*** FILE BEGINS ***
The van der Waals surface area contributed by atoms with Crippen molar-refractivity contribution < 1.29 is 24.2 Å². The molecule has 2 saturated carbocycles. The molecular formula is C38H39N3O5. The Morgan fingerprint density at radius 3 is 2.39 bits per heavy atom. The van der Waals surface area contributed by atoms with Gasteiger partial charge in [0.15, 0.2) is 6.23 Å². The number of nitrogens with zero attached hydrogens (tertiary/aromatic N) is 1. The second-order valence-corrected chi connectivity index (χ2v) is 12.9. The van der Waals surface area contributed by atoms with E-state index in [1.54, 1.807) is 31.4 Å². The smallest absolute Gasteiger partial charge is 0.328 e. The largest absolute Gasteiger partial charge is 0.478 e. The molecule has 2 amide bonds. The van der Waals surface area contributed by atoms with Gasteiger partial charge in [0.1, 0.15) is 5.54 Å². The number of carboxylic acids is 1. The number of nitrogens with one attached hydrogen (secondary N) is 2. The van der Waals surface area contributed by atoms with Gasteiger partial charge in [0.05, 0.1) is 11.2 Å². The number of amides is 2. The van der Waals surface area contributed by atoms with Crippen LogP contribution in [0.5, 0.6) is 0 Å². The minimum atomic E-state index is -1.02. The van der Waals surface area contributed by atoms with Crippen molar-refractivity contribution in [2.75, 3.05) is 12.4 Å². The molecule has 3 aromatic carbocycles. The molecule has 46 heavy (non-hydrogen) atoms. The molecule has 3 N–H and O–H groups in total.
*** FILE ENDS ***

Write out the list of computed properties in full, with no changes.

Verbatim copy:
The van der Waals surface area contributed by atoms with Crippen molar-refractivity contribution < 1.29 is 24.2 Å². The molecule has 2 saturated carbocycles. The molecular formula is C38H39N3O5. The Morgan fingerprint density at radius 3 is 2.39 bits per heavy atom. The van der Waals surface area contributed by atoms with Gasteiger partial charge in [0.15, 0.2) is 6.23 Å². The number of nitrogens with zero attached hydrogens (tertiary/aromatic N) is 1. The second-order valence-corrected chi connectivity index (χ2v) is 12.9. The van der Waals surface area contributed by atoms with E-state index in [1.54, 1.807) is 31.4 Å². The smallest absolute Gasteiger partial charge is 0.328 e. The largest absolute Gasteiger partial charge is 0.478 e. The molecule has 2 amide bonds. The van der Waals surface area contributed by atoms with Gasteiger partial charge in [0.1, 0.15) is 5.54 Å². The number of carboxylic acids is 1. The number of nitrogens with one attached hydrogen (secondary N) is 2. The van der Waals surface area contributed by atoms with Gasteiger partial charge in [0.05, 0.1) is 11.2 Å². The number of amides is 2. The van der Waals surface area contributed by atoms with Crippen LogP contribution in [0.5, 0.6) is 0 Å². The minimum atomic E-state index is -1.02. The van der Waals surface area contributed by atoms with Crippen molar-refractivity contribution in [2.75, 3.05) is 12.4 Å². The molecule has 3 aromatic carbocycles. The molecule has 46 heavy (non-hydrogen) atoms. The molecule has 3 N–H and O–H groups in total.